Here’s how hot it got Sunday across Massachusetts

South Boston-05/17/2017-  Bicyclists ride along the sidewalk next to the Marine Park Beach as two men enjoy the beach under umbrellas. City beaches will open Thursday just in time for a scroching spring day predicted to be in the 90's. JohnTlumacki/ The BostonGlobe (metro)
Bicyclists ride along the sidewalk next to the Marine Park Beach as two men enjoy the beach under umbrellas. –John Tlumacki/Globe staff

After a whole lot of mild weather, it’s finally beginning to feel like summer in New England — particularly so Sunday afternoon.

Depending on the location, temperatures across Massachusetts reached into the low 90s, according to the National Weather Service’s afternoon observations.

Temperatures across southern New England as of 3 p.m. Sunday. —National Weather Service via Twitter

The 90-degree temperatures even extended into some parts of northern New England (with the distinct exception being the summit of Mount Washington).

According to the service’s Sunday morning forecast, inland Eastern Massachusetts was set to get the worst of the heat, with projected highs of 96 degrees in Bedford, 95 degrees in Lawrence, and 93 degrees in Taunton, respectively.

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The afternoon high in Boston was forecasted to be 91 degrees. Just before 2 p.m. Sunday, observed temperatures at Logan International Airport hadn’t quite reached that mark, but were expected to rise as the clouds moved out to sea.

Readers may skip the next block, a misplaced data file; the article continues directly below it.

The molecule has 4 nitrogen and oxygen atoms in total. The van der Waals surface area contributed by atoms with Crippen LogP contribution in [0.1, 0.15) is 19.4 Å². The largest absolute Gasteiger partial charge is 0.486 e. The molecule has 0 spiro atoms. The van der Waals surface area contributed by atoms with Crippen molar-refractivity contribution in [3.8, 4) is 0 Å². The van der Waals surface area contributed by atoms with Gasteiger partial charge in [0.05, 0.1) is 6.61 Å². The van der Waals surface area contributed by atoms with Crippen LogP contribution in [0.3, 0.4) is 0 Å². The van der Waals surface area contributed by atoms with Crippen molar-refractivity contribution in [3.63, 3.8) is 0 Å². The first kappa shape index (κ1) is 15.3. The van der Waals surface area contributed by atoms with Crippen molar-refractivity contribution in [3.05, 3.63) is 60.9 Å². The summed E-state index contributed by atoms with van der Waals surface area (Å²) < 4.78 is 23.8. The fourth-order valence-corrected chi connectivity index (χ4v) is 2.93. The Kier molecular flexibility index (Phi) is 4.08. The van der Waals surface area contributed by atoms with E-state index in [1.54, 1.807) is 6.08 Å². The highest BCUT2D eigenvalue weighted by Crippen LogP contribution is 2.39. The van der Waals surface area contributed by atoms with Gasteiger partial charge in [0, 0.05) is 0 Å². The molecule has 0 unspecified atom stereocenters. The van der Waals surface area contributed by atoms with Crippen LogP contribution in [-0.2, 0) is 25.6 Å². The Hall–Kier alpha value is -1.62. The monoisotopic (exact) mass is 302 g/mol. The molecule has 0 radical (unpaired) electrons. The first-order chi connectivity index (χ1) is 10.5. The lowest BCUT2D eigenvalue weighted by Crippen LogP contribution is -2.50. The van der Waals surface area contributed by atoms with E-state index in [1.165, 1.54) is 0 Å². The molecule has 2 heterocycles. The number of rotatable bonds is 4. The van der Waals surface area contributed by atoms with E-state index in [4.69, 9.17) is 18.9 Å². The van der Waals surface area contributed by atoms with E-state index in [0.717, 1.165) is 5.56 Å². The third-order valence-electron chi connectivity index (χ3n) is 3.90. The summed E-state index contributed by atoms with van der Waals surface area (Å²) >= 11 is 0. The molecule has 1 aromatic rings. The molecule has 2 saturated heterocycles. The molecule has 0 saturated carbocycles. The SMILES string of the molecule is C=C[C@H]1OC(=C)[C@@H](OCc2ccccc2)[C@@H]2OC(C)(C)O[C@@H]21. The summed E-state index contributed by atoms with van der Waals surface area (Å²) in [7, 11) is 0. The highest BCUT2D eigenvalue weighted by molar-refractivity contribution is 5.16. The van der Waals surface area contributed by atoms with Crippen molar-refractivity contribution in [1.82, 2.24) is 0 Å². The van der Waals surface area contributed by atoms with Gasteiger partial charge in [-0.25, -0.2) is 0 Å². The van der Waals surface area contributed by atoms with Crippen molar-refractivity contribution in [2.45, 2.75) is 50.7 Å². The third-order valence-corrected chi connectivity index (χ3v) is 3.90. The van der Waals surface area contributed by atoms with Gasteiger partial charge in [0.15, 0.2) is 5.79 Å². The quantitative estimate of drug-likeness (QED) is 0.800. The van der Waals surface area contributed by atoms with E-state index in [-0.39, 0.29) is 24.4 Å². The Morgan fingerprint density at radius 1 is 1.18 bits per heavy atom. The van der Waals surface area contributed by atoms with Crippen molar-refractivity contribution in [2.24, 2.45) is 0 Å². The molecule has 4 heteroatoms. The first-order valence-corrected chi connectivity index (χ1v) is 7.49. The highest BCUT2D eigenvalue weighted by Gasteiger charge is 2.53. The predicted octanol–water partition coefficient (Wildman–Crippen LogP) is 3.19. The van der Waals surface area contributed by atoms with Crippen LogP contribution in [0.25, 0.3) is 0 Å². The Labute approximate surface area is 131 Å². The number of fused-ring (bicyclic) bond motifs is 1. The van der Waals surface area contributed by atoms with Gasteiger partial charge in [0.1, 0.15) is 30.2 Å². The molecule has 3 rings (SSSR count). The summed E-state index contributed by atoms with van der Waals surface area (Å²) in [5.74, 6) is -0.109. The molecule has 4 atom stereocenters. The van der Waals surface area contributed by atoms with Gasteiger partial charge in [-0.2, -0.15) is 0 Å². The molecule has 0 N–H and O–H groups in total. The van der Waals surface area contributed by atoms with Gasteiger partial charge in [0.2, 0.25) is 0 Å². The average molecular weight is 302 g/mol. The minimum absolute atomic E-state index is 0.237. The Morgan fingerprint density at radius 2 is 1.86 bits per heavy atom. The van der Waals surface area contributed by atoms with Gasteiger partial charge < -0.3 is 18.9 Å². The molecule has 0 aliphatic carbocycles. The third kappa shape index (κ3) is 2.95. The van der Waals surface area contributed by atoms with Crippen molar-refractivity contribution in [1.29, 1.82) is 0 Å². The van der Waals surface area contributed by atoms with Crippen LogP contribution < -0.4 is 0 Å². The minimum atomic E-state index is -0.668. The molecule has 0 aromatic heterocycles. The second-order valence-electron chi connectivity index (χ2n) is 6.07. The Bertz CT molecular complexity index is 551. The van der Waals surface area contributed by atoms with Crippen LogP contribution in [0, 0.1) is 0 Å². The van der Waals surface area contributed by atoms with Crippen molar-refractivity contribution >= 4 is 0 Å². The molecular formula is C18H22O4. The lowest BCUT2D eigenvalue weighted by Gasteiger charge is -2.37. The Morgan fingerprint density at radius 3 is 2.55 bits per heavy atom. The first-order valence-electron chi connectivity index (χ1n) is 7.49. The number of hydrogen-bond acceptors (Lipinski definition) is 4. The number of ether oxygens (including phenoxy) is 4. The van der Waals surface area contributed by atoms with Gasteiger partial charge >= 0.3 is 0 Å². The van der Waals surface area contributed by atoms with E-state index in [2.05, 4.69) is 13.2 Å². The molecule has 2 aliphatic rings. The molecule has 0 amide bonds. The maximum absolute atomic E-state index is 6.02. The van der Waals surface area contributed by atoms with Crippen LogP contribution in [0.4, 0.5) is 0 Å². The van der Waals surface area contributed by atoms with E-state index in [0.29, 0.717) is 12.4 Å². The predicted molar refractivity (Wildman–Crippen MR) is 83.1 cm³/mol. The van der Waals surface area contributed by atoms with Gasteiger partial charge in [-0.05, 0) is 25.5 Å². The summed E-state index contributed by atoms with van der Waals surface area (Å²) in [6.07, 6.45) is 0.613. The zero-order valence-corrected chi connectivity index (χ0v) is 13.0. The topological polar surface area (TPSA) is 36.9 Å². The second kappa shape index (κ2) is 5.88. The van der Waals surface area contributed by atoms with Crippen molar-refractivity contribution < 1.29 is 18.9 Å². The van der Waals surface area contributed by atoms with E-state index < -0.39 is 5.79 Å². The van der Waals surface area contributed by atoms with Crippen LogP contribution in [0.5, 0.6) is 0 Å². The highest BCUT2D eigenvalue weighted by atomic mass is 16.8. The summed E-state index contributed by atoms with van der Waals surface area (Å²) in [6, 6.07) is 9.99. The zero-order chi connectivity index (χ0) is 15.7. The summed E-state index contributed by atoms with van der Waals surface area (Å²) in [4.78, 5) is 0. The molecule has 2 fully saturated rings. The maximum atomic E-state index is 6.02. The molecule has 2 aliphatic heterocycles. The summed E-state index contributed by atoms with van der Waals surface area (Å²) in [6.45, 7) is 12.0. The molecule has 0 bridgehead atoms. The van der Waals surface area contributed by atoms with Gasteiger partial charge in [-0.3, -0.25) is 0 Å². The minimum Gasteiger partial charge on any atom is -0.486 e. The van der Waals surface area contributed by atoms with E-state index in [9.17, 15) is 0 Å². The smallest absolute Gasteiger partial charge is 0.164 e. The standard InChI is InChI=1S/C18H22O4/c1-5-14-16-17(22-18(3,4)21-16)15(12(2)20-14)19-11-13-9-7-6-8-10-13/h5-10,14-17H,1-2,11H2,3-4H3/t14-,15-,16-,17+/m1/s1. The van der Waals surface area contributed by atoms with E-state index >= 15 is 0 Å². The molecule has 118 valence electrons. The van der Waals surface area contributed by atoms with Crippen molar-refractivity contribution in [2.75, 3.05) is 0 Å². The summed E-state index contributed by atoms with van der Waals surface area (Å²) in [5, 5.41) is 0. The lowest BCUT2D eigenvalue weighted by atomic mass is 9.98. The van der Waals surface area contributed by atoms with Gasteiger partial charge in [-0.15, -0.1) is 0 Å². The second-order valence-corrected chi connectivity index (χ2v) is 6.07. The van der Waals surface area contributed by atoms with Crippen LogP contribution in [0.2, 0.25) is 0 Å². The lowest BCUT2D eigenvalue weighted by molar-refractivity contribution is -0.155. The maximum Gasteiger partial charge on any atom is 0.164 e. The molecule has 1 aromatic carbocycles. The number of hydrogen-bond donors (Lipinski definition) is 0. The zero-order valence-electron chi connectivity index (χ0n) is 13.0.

By 4 p.m., the high in Boston had indeed hit 91 degrees, the service said.

The heat wave is expected to continue through Tuesday, with near-record highs.

The Massachusetts Department of Environment Protection issued an air quality alert for the eastern part of the state Sunday for potentially unhealthy ground-level ozone concentrations. According to the Environmental Protection Agency, sensitive groups (such as people with lung disease, older adults, children, and people who are active outdoors) may be affected by the orange-rated air quality levels. The agency recommends reducing intense outdoor activities. The alert is in effect until 10 p.m. Sunday, with another possible Monday.

NWS meteorologist Benjamin Sipprell said such air quality alerts, which are issued by the states, are common when temperatures reach into the 80s and 90s with low winds.